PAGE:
Welcome. Join Us.
Published: 23 Sept. 2009
African countries offer solutions to global economic and climate crises
Pittsburgh -- World leaders meeting at the Group of 20 (G20) Summit in Pittsburgh are being urged by the advocacy group ONE to put Africa at the heart of global recovery efforts by agreeing to hold a future summit on the continent in 2010.
The next G20 summit after Pittsburgh is slated for Seoul, South Korea early next year but a venue for a subsequent meeting has yet to be agreed.
"Holding a G20 summit in Africa would focus the world's largest economies on the importance of African development - and the vibrant role the continent can play in tackling the global challenges of poverty, hunger and climate change," said Tom Hart, Government Relations Director for ONE.
"The G20 has evolved into one of the most influential decision-making platforms on the planet; it must therefore grapple with the needs of the world's poorest people. A summit in Africa would showcase Africa's potential to help kick-start global recovery.
"With 900 million potential producers and consumers, Africa can be an important food and energy producer," Hart said. "It offers lucrative investment opportunities, and is a vital partner in the fight against climate change; it's time the rest of the world woke up to this reality."
ONE is calling on the Pittsburgh Summit to endorse a set of principles put forward by President Obama to improve agricultural support for poor countries, first announced at the G8 Summit in Italy in July. The World Bank estimates that growth in agriculture is twice as effective at reducing poverty as growth in other sectors. ONE is calling on countries to make clear how they will improve the quality and coordination of their aid to agriculture in line with these principles, and how much they will contribute to the initiative which intends to boost aid for farmers by US$20bn.
"Investing wisely in longer term support for farmers - building up rural infrastructure and access to markets - will help avert food crises like the one unfolding currently in East Africa and the Horn," said Tom Hart of ONE. "With so much rich agricultural land, it is perfectly feasible for African countries to feed themselves, and to become food producers for the rest of the world. Many African countries have produced their own viable, prioritised agriculture plans; donors should be lining up to support these."
ONE is also highlighting the need to help poor countries overcome the threats posed by climate change. A recent World Bank study put adaptation costs for developing countries at upwards of US$80bn a year, and said the world must act urgently to stop this figure becoming even higher. Africa has produced only 3.6 per cent of total greenhouse gas emissions, yet many countries on the continent stand to be among the first and most seriously affected by increasingly erratic weather patterns and other climate induced impacts.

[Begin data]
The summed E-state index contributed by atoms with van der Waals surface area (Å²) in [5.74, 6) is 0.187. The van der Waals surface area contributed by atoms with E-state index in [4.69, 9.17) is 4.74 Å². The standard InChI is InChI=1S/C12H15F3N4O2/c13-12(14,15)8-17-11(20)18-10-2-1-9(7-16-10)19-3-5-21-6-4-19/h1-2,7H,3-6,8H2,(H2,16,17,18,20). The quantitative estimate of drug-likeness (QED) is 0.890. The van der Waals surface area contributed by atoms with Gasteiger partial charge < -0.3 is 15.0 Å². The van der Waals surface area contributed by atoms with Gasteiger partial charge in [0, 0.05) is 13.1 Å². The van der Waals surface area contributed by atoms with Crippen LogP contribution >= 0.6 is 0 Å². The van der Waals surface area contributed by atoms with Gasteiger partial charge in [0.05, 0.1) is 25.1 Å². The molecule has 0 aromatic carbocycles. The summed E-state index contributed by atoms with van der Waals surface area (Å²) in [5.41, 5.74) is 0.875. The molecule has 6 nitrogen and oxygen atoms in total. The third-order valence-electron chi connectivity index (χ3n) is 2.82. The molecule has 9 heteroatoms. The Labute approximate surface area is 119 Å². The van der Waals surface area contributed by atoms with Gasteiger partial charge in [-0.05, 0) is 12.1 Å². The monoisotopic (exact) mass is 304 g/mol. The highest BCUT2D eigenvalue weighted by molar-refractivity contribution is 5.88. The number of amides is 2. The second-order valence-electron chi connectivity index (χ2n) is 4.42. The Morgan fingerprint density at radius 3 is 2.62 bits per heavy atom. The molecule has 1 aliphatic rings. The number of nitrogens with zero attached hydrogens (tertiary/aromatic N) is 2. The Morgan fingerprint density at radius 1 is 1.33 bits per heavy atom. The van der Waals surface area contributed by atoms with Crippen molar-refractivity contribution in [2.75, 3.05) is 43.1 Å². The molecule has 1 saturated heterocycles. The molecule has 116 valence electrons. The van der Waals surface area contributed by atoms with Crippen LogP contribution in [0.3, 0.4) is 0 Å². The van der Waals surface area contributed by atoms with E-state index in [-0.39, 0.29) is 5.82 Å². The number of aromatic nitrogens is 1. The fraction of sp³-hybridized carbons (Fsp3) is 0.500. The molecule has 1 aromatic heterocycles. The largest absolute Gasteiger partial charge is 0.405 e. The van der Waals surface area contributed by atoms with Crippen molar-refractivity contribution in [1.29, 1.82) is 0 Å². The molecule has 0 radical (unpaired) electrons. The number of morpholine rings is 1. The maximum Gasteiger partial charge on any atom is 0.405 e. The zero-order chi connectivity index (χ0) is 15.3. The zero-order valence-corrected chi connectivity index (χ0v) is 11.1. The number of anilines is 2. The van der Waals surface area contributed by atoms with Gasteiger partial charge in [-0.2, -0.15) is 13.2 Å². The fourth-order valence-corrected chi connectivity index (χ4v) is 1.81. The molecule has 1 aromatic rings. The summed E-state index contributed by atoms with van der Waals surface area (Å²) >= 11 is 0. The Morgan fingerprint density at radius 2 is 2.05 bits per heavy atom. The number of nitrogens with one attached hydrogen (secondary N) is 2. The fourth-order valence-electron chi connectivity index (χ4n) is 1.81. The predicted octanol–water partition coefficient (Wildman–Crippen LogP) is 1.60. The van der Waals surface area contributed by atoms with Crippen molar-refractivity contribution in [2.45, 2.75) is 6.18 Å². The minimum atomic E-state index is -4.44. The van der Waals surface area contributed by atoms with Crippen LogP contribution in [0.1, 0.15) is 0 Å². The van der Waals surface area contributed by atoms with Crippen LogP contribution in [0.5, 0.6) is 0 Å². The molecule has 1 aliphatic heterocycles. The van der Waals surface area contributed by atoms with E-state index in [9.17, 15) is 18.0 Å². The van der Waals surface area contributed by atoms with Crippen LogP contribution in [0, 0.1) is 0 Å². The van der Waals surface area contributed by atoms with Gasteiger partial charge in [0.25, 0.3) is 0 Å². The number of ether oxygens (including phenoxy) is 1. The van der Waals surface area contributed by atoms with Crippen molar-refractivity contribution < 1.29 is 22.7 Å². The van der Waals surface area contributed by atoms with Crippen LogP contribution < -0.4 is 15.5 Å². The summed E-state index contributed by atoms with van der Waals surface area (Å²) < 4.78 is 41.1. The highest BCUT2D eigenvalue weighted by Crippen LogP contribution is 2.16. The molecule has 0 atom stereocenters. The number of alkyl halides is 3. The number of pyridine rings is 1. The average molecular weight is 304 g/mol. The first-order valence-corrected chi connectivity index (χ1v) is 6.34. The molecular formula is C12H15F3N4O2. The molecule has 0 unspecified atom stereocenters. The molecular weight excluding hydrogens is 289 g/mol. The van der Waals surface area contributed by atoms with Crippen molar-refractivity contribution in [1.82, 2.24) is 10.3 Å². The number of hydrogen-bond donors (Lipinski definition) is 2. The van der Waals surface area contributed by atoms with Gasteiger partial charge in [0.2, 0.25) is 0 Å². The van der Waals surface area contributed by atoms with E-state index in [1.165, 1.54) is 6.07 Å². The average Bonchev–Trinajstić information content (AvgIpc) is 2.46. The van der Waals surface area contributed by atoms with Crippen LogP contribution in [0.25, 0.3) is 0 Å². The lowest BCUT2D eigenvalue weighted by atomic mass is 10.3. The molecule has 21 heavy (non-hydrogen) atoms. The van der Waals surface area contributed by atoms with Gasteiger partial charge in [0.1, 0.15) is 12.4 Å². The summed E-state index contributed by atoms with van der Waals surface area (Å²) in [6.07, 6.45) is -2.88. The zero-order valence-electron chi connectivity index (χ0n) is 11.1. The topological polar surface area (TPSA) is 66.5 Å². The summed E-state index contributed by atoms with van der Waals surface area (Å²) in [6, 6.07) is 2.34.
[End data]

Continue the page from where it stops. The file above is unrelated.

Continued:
ONE's Tom Hart said: "The G20 should push climate negotiators to agree to a 'down payment' for developing countries, to help them deal with the disastrous impacts of climate change and build up trust between nations as we head towards the crucial climate negotiations in Copenhagen".
"In the longer term, there are innovative ways to raise money to help poor countries adapt to climate change. Germany has already committed to provide funds from the EU Emission Trading Scheme, for example; other countries should follow suit."
ONE is urging leaders at the Pittsburgh Summit to work with African countries to harness their promise as partners in the fight against climate change. Preserving the continent's rainforests and introducing innovative farming practices, for example, could help offset global carbon emissions. Africa could also be a valuable producer of green energy sources.
At the Pittsburgh Summit, ONE will also be calling on leaders to push to re-ignite the Doha trade negotiations, with a particular emphasis on improving the market access of the poorest countries so they can benefit more from trade.
Notes to editors
is twice as effective at reducing poverty as growth in other sectors.
yet many countries on the continent stand to be among the first and most seriously affected by climate induced impacts.
could help offset global carbon emissions. Africa could also be a valuable producer of green energy sources.